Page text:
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Retail container traffic to be up 25% in H1
Feb '10
Import cargo volume at the nation's major retail container ports will be a full 25 percent higher during the first half of 2010 compared with the same period a year ago, according to the monthly Global Port Tracker report released by the National Retail Federation and Hackett Associates.

“This is a dramatic turnaround over what we've seen during the past two years,” NRF Vice President for Supply Chain and Customs Policy Jonathan Gold said. “Increases in import volumes don't correspond directly with dollar volumes in sales, so caution has to be exercised when looking at these numbers. But retailers are clearly expecting to move more merchandise this year.”

U.S. ports handled 1.09 million Twenty-foot Equivalent Units in December, the latest month for which actual numbers are available. That was unchanged from November but up 2.6 percent from December 2008 to break a 28-month streak during which monthly totals were lower than the same month the year before. One TEU is one 20-foot cargo container or its equivalent.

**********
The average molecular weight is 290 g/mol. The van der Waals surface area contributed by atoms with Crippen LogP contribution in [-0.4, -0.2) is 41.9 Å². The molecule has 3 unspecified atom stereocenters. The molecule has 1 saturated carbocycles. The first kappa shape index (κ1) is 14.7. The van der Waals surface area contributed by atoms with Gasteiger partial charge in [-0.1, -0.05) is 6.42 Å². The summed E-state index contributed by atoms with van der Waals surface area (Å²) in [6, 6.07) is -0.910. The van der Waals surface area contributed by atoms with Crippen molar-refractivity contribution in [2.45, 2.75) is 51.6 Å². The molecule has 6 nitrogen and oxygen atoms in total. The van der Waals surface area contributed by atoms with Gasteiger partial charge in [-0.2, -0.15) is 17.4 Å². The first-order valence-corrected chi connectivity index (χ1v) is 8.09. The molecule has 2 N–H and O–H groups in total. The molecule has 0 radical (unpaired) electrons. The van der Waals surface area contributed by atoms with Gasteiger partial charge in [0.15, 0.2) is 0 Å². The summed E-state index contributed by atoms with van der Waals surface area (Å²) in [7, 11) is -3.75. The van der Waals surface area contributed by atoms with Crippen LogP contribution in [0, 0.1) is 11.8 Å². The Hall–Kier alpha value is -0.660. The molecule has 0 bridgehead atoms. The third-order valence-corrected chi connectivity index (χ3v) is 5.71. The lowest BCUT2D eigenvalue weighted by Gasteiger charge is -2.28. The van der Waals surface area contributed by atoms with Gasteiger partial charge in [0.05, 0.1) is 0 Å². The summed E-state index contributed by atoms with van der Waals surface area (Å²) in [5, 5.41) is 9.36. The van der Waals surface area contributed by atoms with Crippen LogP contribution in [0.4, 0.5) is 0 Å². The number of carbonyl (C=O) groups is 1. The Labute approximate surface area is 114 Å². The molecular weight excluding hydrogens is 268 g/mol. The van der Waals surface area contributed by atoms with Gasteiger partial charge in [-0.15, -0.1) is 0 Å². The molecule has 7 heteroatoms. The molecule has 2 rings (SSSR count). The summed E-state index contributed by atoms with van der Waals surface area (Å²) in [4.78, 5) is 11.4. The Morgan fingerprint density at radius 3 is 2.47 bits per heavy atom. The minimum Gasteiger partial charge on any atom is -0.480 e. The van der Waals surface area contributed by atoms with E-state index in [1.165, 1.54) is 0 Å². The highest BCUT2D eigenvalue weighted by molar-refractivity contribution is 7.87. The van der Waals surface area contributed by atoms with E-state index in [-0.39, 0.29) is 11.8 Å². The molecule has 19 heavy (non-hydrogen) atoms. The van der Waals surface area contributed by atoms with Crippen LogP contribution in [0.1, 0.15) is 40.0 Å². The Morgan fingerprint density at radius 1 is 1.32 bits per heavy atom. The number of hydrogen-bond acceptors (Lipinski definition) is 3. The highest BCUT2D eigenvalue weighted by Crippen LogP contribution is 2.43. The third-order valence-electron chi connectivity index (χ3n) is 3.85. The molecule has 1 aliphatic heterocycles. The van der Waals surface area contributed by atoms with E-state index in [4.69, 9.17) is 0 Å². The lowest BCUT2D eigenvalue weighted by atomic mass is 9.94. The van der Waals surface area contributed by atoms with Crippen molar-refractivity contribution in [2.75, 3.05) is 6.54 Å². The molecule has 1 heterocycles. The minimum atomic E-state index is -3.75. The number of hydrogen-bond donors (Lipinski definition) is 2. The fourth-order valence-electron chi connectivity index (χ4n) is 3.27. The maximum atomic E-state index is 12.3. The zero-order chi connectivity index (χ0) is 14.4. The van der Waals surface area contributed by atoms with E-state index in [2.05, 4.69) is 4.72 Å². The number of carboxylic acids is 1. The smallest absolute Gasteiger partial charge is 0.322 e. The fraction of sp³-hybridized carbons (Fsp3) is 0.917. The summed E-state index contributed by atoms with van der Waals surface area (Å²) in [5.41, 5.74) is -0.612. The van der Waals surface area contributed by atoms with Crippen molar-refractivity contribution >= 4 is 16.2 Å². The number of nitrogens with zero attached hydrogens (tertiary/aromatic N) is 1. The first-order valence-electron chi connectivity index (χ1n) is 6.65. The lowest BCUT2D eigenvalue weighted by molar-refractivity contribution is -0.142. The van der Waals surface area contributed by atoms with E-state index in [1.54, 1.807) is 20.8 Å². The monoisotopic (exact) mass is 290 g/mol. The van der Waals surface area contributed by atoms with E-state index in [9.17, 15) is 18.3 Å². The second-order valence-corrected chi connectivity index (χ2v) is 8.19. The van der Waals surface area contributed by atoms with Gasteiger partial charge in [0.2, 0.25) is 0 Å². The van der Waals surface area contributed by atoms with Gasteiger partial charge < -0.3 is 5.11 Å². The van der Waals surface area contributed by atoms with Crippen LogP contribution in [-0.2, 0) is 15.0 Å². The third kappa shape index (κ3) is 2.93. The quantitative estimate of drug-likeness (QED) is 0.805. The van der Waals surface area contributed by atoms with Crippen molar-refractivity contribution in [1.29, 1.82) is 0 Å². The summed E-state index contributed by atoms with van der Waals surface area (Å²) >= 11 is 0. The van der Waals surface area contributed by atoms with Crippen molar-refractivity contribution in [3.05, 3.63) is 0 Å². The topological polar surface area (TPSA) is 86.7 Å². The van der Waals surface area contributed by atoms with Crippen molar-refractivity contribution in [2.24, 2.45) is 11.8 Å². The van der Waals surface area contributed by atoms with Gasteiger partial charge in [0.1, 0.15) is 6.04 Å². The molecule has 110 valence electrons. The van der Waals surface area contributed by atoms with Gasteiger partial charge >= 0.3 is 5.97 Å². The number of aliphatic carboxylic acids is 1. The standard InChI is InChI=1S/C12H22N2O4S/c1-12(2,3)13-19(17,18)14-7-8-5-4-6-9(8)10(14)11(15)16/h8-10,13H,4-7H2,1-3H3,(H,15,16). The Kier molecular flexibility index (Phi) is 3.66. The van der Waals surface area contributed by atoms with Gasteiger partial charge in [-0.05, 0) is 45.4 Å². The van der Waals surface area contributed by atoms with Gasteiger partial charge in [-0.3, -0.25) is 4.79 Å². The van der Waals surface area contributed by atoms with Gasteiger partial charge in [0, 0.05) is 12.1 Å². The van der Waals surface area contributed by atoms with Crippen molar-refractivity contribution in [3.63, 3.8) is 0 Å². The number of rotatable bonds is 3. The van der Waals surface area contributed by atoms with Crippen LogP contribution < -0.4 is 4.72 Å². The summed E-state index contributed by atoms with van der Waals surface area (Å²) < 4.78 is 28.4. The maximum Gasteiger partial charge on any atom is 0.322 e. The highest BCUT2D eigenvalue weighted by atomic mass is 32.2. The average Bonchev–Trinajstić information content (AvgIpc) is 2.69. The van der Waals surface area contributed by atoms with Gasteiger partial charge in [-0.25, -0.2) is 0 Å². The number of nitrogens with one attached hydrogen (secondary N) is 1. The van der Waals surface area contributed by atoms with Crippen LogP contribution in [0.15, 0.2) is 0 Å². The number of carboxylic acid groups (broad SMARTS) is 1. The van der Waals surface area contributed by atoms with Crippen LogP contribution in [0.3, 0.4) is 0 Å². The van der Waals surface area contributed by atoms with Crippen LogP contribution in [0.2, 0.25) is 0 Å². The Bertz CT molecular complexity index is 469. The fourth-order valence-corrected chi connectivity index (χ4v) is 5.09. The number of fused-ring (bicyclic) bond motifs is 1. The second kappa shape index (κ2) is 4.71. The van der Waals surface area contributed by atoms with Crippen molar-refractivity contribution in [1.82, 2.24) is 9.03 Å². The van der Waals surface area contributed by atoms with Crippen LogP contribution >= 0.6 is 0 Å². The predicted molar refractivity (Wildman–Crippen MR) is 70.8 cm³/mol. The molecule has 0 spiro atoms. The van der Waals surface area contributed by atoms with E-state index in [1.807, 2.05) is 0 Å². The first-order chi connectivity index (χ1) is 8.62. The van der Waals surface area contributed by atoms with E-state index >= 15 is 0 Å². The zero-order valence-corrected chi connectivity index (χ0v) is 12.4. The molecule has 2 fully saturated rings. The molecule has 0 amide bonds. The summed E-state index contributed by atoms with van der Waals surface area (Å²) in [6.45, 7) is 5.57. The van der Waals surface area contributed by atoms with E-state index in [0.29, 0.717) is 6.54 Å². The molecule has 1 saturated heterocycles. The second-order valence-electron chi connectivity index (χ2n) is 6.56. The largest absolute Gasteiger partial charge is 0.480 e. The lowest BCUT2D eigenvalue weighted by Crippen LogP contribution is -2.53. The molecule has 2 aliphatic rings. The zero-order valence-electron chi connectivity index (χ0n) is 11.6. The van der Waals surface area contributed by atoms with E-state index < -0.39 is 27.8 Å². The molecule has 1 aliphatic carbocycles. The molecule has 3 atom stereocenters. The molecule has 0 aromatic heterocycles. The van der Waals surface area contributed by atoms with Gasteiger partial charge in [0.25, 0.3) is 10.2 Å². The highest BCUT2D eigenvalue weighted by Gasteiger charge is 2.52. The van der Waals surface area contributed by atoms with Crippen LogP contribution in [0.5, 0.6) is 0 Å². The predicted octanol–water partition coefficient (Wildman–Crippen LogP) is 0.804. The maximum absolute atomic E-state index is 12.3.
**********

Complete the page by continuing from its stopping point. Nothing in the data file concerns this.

January was estimated at 1.19 million TEU, a 17 percent increase over January 2009, and February, traditionally the slowest month of the year, is forecast at 1.1 million TEU, up 30 percent from the previous year. March is forecast at 1.18 million TEU, up 23 percent as retailers begin to stock up for spring and summer, April at 1.25 million TEU, up 27 percent, May at 1.3 million TEU, up 26 percent, and June at 1.38 million TEU, up 36 percent.

Those monthly numbers would put the first half of 2010 at 7.4 million TEU, up 25 percent from last year's 5.9 million TEU. With numbers from December now final, 2009 ended with a total volume of 12.7 million TEU, down 17 percent from 2008's 15.2 million TEU and the lowest since the 12.5 million TEU reported in 2003.

Hackett Associates founder Ben Hackett disagreed with economists who fear that the economy is in the middle of a W-shaped recovery where another dip could follow current signs of an upturn.

“This forecast assumes that we are not in a double-dip recession and that a recovery is underway,” Hackett said. “Although 2009 saw decreased import activity levels, the forecast for 2010 points towards growth.”

National Retail Federation

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